Levy-type regulating chloroform inhaler, England, 1919-1925
Alfred Goodman Levy (1866-1954) invented this type of inhaler to regulate the concentration of chloroform, to match the clinical standards of one per cent to four per cent. Levy believed that the dose of chloroform was crucial in avoiding cardiac problems while under anaesthetic. Levy discovered in 1911 that it was actually low level doses of chloroform that caused death because of ventricular fibrillation. This is a condition where the ventricle cannot eject blood from the heart. If the patient is unconscious when this happens, they will die without emergency care. Levy’s discovery led to chloroform being abandoned as an anaesthetic.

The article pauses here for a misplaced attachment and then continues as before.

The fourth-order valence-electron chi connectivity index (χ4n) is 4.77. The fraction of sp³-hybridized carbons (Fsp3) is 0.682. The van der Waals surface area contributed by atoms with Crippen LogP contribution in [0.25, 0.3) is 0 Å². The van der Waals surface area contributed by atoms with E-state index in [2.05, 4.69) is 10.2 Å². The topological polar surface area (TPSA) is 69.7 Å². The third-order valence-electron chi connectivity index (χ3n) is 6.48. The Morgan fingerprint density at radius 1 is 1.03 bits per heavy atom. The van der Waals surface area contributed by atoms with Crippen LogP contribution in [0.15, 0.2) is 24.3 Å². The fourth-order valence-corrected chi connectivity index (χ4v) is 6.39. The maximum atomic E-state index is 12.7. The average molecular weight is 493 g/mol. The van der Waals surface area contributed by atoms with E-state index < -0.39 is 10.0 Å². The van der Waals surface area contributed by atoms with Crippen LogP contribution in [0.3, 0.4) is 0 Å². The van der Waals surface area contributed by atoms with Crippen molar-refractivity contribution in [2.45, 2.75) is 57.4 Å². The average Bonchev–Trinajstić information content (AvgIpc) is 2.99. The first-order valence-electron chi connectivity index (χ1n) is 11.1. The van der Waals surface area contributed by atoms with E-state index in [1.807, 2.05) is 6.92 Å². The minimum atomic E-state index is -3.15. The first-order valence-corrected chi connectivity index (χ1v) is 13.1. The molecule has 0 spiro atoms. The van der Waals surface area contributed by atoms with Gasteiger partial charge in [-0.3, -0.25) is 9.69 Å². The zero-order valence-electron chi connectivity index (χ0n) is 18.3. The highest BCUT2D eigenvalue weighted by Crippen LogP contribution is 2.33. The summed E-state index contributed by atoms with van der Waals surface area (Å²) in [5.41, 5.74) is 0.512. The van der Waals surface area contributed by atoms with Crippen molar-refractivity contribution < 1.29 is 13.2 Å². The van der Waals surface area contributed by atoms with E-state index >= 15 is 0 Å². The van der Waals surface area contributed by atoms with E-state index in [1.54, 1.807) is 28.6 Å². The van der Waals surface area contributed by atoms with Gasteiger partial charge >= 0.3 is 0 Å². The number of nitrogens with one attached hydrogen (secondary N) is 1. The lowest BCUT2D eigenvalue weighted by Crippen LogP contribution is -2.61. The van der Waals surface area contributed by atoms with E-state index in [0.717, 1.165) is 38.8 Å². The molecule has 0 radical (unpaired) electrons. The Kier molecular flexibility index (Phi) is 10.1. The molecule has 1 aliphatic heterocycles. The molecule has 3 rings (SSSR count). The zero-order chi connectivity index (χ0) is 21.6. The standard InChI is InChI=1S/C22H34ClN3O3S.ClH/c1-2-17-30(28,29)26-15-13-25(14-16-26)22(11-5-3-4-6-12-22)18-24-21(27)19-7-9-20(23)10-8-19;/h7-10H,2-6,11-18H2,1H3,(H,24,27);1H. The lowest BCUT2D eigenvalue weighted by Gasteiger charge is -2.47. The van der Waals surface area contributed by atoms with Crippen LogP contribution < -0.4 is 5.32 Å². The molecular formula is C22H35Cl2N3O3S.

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Glossary: ventricular fibrillation
A disorganised chaotic contraction of the ventricle that fails to effectively eject blood from the ventricle
An agent that causes insensitivity to pain. Applied to either the whole body (general anaesthetic) or a particular area or region (local anaesthetic).
A device for breathing in a drug in order to deliver it to the airways or lungs.
A liquid formerly used as a general anaesthetic although no longer used for this purpose as it causes liver damage and affects the heart rate. It is now used in low concentration to treat flatulence.